FREE WHELAN: ‘Vincent, is it a thing?’ (Behold…The Theory of Thing)
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In this Stockhead series, investment manager James Whelan from VFS Group offers his insights on the key investment themes and trends in domestic and global markets. From macro musings to the metaverse and everything in between, Whelan offers his distilled thoughts on the hot topic of the day, week, month or year, from the point of view of a professional money manager.
I have two theories that make me the commentator (and broker) I am today: The Theory of Stuff and the Theory of Thing.
Stuff I’ll get to another day, so for now it’s the Theory of Thing. Thing has been covered extensively in various columns and media and it’s always widely welcomed.
Remember the Fiscal Cliff? That was a good time. 2009 or thereabouts.
Everyone lost their minds about the debt ceiling and how the US government was going to run out of money or some damn thing.
I was tasked with talking about it on Sky Business (which was also a thing back then) and mid-sentence blurted out “this has so many people talking about it that it almost certainly won’t have the impact on the market that is expected”.
And there it was… the Theory of Thing.
A fancy way of saying an event has been talked about so much it’s now priced in.
And so we get to where we are now. If it wasn’t, you know… my job… I’d have added ‘Fed’ to my list of muted words on Twitter.
They need to raise rates. They will raise rates.
They’ve told us they need to raise. They’ve told us they will raise.
How many 40-page research reports and inches of column space do we need dedicated to analysis of whether it’s too soon, too little, too late, too much?
Getting down to brass tacks; over 1,600 stocks on the Nasdaq have halved from their 52-week highs.
I’ve been banging the table about not being in ‘Cathie Stocks’ (ARK Invest), and those numbers would be a pretty good representation of that.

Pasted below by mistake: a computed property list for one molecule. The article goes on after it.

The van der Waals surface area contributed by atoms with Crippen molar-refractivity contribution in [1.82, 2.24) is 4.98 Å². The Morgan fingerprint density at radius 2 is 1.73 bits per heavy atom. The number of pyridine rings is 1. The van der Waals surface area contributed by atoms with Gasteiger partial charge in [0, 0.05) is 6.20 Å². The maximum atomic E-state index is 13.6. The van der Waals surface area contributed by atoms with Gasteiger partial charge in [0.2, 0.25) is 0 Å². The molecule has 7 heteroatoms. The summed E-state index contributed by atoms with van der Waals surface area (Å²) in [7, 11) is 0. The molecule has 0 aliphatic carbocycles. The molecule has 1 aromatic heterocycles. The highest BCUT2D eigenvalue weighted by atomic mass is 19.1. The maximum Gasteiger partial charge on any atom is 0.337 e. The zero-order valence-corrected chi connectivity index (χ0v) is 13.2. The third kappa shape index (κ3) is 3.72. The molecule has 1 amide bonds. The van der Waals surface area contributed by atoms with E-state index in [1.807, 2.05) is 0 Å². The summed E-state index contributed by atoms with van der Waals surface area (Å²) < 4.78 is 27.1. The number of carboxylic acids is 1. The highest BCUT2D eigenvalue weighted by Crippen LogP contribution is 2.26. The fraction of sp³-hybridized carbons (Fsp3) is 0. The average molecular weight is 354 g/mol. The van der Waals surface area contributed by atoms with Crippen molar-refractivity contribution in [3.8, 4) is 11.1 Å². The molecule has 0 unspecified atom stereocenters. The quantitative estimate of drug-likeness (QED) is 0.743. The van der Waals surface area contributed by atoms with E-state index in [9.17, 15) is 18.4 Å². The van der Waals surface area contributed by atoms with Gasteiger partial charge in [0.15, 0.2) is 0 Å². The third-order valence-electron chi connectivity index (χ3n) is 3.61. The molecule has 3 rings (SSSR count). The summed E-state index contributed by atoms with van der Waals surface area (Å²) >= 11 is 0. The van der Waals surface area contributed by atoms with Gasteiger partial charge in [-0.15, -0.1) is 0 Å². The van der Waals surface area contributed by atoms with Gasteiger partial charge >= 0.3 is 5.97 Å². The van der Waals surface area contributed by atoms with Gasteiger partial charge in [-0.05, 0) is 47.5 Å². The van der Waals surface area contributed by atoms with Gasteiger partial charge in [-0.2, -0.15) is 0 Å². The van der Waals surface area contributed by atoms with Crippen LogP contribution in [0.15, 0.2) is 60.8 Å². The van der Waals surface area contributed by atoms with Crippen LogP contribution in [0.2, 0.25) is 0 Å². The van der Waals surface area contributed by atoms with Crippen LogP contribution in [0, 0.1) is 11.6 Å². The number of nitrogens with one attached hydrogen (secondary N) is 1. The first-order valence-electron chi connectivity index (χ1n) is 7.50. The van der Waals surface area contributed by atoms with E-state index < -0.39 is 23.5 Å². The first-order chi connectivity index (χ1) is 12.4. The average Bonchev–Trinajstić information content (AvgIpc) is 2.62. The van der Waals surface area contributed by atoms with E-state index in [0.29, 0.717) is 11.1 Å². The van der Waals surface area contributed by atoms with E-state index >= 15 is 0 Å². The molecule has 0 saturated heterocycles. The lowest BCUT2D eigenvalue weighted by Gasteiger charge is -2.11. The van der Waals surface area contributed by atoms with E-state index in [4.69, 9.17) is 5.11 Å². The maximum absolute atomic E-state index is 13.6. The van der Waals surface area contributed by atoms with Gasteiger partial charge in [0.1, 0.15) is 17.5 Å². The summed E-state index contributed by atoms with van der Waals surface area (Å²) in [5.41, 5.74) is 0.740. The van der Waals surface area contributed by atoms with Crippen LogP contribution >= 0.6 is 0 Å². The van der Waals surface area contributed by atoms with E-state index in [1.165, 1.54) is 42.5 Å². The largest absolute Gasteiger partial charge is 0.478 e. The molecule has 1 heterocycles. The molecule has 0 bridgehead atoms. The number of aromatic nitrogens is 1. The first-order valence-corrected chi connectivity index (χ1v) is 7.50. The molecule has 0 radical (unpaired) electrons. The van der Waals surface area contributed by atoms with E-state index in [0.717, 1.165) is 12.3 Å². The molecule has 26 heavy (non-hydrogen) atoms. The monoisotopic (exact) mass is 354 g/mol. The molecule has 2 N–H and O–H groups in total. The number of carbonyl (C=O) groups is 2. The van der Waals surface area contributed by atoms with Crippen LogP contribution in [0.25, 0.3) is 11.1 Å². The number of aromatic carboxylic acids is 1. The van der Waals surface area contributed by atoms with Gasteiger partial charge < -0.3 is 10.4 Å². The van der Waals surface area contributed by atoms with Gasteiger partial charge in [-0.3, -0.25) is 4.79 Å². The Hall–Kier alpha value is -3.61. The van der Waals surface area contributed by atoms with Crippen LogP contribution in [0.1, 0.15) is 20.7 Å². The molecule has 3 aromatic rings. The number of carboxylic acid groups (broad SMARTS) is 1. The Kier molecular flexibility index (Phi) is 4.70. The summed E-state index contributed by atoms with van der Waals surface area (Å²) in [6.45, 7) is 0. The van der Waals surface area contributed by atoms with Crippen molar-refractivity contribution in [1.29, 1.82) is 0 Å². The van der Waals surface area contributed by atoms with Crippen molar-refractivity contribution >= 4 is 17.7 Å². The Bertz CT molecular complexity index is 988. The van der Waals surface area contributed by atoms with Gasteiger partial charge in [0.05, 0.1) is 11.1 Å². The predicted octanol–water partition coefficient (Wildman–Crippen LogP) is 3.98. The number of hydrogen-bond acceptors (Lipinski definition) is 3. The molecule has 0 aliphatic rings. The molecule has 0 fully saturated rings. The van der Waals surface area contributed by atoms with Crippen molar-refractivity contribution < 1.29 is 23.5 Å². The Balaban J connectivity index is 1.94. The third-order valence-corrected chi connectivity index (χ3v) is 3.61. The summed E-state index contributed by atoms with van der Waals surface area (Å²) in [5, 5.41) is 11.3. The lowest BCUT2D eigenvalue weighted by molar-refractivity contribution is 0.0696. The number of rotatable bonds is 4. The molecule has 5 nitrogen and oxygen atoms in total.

Half the stocks that were crowed about as being overvalued are halved. Is that ‘baked in’ enough for you? Maybe it is.
So we have a Nasdaq which is down as an index, but a few shining lights (stocks) leading the way out of the darkness.
Microsoft was bought after losing ground on a funnily-interpreted report.
Apple reported also and caused a bit of a spark for the Nasdaq (it desperately needed it).
We also have a Fed that’s telegraphed its intentions on rate rises, leaving the market predicting anywhere between “one rise, per meeting, perhaps” to “one and done”.
But you need to stay invested, otherwise you’ll miss out on the rallies that will always come from the colossal funds pouring money into the system every day.
Last Friday’s rally in the S&P 500 was the best day since June 2020. Miss that at your own risk.
You can’t just invest it in the Nasdaq because there’s a whole area of Untouchables in that basket.
The Nasdaq is like the Royal Family: It has the Queen and William and Kate but then there’s Prince Andrew as well bringing the whole thing down.
Back in early December, data revealed a huge warning about the Prince Andrews in the Nasdaq.
What the numbers showed is that without its five biggest tech behemoths, the Nasdaq would’ve been on track for a nasty ~25% fall in 2021.
The Queen(s) — Apple, Google etc — were holding the whole operation up.
If the Fed goes overboard on its rate increases, you need companies that can weather the storm.
If the Fed only raises once and growth slows a little, you need the names in there that can battle on through a downturn (healthcare, cyclicals etc).
If it isn’t a policy mistake and everything is fine, then you’ll want to own the stocks that will receive the natural flow of money that can confidently re-enter the market.
Put simply; companies with a high return on equity, lower leverage and stable year on year earnings.
All the scans done for a standard International Quality ETF. There’s a good one here run by Van Eck called QUAL (QHAL if you want the currency hedged one I prefer).
Take a look at the list of names in the ETF and you’ll see the big cap tech stocks are there — Johnson & Johnson, Nvidia, Visa, United Health etc.
Just good quality names.
If you’re looking to stay invested (and you should always be looking to stay invested) then there’s a middle ground here in quality.
Stay invested and let the Fed do what it must.
What surprises could there possibly be from here?
Except… you know… all of them.
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